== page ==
A bipartisan bill currently before the House is focused on increasing efforts to prevent suicide among our veterans. According to a study done by the VA, an average of 22 veterans commit suicide every day.
The bill endeavors to increase suicide prevention efforts and provide increased access to mental health care and counseling, including additional reviews of discharges for individuals diagnosed with PTSD or TBI to ensure that they have access to the care they need.
Additionally, the bill would authorize the VA to offer a student loan repayment program for psychiatrists and mental health care providers to increase the VA’s level of staffing which would increase the availability of care.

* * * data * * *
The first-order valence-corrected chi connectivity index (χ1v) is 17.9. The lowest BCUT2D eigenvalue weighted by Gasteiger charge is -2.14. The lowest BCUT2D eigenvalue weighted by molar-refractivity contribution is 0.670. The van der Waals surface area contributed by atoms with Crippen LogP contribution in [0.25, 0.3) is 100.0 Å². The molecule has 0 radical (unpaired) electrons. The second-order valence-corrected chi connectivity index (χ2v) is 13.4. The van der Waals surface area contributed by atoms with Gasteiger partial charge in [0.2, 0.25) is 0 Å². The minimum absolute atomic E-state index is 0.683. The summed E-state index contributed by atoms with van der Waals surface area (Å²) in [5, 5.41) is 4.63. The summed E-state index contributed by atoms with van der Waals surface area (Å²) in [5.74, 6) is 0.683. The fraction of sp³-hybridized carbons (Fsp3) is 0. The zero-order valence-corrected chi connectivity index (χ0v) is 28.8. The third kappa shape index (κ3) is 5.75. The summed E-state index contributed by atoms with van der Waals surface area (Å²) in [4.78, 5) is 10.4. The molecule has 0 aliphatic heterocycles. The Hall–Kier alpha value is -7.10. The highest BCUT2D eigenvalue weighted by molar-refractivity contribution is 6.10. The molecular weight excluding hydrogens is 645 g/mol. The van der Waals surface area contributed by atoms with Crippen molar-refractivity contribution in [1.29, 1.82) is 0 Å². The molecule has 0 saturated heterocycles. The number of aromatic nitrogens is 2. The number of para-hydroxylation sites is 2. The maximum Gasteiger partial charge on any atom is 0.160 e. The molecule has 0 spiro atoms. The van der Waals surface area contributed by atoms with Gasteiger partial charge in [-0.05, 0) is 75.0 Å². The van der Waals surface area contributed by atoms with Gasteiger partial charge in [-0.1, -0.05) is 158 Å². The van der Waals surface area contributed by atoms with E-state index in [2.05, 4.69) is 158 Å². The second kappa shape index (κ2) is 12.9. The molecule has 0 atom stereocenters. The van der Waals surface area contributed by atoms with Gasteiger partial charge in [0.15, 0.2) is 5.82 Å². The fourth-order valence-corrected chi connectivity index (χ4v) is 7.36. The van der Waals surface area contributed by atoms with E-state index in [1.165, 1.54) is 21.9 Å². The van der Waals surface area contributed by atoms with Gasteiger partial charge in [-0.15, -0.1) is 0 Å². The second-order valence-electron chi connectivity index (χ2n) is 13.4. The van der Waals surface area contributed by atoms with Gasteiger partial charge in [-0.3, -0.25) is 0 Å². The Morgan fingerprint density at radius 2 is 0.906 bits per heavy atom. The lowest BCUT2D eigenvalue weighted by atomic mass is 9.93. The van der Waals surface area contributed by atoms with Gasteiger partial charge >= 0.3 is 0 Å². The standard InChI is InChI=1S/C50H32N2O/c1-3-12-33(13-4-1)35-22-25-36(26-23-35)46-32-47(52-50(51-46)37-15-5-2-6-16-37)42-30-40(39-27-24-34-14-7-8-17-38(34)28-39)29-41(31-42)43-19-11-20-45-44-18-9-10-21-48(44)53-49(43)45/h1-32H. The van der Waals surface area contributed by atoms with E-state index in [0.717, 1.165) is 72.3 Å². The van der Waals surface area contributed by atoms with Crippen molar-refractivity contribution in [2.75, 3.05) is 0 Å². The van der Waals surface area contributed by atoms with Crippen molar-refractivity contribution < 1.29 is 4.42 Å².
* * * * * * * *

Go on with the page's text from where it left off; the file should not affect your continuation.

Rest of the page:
The bill is named for Clay Hunt, a young man who joined the Marines in 2005. After multiple deployments and a Purple Heart, he left the military in 2009 and became a veterans’ advocate. Although he suffered from severe PTSD, he was only given a 30% rating by the VA. Receiving the mental health care and counseling he needed was difficult and took months to schedule. He appealed his rating, but the VA lost his paperwork. After going through the hassle of submitting it all again, he took his own life in 2011. Just weeks after his death, the VA approved the appeal and awarded him a 100% rating.
Unfortunately, this warrior’s story is not unique. It is our hope that between legislation and the changes the VA is rolling out, the system will change for the better and that our veterans who are struggling to cope with PTSD will be able to quickly receive the care they desperately need and richly deserve so that tragedies like Clay Hunt’s can be prevented.